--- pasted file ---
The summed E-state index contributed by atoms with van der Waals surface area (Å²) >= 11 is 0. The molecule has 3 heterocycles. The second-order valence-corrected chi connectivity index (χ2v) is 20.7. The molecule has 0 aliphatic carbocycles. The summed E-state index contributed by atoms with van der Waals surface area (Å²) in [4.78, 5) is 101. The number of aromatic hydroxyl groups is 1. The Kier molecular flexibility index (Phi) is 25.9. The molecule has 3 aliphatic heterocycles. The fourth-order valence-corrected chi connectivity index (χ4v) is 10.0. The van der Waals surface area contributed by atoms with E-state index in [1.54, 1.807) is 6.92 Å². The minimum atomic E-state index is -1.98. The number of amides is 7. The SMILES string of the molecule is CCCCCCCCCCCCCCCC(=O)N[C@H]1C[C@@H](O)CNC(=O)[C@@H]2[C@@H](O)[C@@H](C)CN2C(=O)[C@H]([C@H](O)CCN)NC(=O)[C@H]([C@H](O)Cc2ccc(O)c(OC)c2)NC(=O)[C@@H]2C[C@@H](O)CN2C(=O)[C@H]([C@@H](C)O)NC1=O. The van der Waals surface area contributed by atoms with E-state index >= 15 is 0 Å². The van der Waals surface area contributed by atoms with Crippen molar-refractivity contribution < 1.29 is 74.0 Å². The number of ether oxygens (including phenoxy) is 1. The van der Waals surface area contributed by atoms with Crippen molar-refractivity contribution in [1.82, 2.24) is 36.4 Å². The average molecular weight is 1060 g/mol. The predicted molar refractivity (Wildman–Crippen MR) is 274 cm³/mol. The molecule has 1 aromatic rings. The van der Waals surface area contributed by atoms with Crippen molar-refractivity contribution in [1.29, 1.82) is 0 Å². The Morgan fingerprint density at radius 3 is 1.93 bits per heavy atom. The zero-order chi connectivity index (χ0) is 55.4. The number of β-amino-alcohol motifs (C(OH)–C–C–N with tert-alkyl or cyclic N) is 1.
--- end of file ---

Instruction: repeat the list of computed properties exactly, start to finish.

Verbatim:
The summed E-state index contributed by atoms with van der Waals surface area (Å²) >= 11 is 0. The molecule has 3 heterocycles. The second-order valence-corrected chi connectivity index (χ2v) is 20.7. The molecule has 0 aliphatic carbocycles. The summed E-state index contributed by atoms with van der Waals surface area (Å²) in [4.78, 5) is 101. The number of aromatic hydroxyl groups is 1. The Kier molecular flexibility index (Phi) is 25.9. The molecule has 3 aliphatic heterocycles. The fourth-order valence-corrected chi connectivity index (χ4v) is 10.0. The van der Waals surface area contributed by atoms with E-state index in [1.54, 1.807) is 6.92 Å². The minimum atomic E-state index is -1.98. The number of amides is 7. The SMILES string of the molecule is CCCCCCCCCCCCCCCC(=O)N[C@H]1C[C@@H](O)CNC(=O)[C@@H]2[C@@H](O)[C@@H](C)CN2C(=O)[C@H]([C@H](O)CCN)NC(=O)[C@H]([C@H](O)Cc2ccc(O)c(OC)c2)NC(=O)[C@@H]2C[C@@H](O)CN2C(=O)[C@H]([C@@H](C)O)NC1=O. The van der Waals surface area contributed by atoms with E-state index >= 15 is 0 Å². The van der Waals surface area contributed by atoms with Crippen molar-refractivity contribution < 1.29 is 74.0 Å². The number of ether oxygens (including phenoxy) is 1. The van der Waals surface area contributed by atoms with Crippen molar-refractivity contribution in [1.82, 2.24) is 36.4 Å². The average molecular weight is 1060 g/mol. The predicted molar refractivity (Wildman–Crippen MR) is 274 cm³/mol. The molecule has 1 aromatic rings. The van der Waals surface area contributed by atoms with Crippen molar-refractivity contribution in [1.29, 1.82) is 0 Å². The Morgan fingerprint density at radius 3 is 1.93 bits per heavy atom. The zero-order chi connectivity index (χ0) is 55.4. The number of β-amino-alcohol motifs (C(OH)–C–C–N with tert-alkyl or cyclic N) is 1.